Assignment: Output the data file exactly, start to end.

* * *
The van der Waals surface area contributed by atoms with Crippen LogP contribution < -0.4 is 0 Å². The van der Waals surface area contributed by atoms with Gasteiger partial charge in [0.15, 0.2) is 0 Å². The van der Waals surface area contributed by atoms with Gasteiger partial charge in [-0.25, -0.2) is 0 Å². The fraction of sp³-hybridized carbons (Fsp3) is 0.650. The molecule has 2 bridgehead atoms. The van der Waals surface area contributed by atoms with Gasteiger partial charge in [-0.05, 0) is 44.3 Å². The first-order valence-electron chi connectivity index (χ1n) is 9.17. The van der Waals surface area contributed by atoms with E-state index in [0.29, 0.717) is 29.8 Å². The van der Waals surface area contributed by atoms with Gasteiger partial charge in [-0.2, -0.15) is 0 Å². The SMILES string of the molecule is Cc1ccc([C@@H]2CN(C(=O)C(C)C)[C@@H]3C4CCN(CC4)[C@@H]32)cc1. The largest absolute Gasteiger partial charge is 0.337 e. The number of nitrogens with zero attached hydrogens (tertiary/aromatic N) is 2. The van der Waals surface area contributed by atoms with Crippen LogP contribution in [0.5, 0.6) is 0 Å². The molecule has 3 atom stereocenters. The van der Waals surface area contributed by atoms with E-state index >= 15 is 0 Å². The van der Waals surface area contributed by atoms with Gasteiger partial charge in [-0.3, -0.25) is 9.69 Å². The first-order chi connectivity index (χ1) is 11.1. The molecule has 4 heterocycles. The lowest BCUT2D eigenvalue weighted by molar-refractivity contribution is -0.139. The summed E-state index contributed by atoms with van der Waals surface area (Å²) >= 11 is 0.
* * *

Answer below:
The van der Waals surface area contributed by atoms with Crippen LogP contribution < -0.4 is 0 Å². The van der Waals surface area contributed by atoms with Gasteiger partial charge in [0.15, 0.2) is 0 Å². The van der Waals surface area contributed by atoms with Gasteiger partial charge in [-0.25, -0.2) is 0 Å². The fraction of sp³-hybridized carbons (Fsp3) is 0.650. The molecule has 2 bridgehead atoms. The van der Waals surface area contributed by atoms with Gasteiger partial charge in [-0.05, 0) is 44.3 Å². The first-order valence-electron chi connectivity index (χ1n) is 9.17. The van der Waals surface area contributed by atoms with E-state index in [0.29, 0.717) is 29.8 Å². The van der Waals surface area contributed by atoms with Gasteiger partial charge in [-0.2, -0.15) is 0 Å². The SMILES string of the molecule is Cc1ccc([C@@H]2CN(C(=O)C(C)C)[C@@H]3C4CCN(CC4)[C@@H]32)cc1. The largest absolute Gasteiger partial charge is 0.337 e. The number of nitrogens with zero attached hydrogens (tertiary/aromatic N) is 2. The van der Waals surface area contributed by atoms with Crippen LogP contribution in [0.5, 0.6) is 0 Å². The molecule has 3 atom stereocenters. The van der Waals surface area contributed by atoms with E-state index >= 15 is 0 Å². The van der Waals surface area contributed by atoms with Gasteiger partial charge in [-0.3, -0.25) is 9.69 Å². The first-order chi connectivity index (χ1) is 11.1. The molecule has 4 heterocycles. The lowest BCUT2D eigenvalue weighted by molar-refractivity contribution is -0.139. The summed E-state index contributed by atoms with van der Waals surface area (Å²) >= 11 is 0.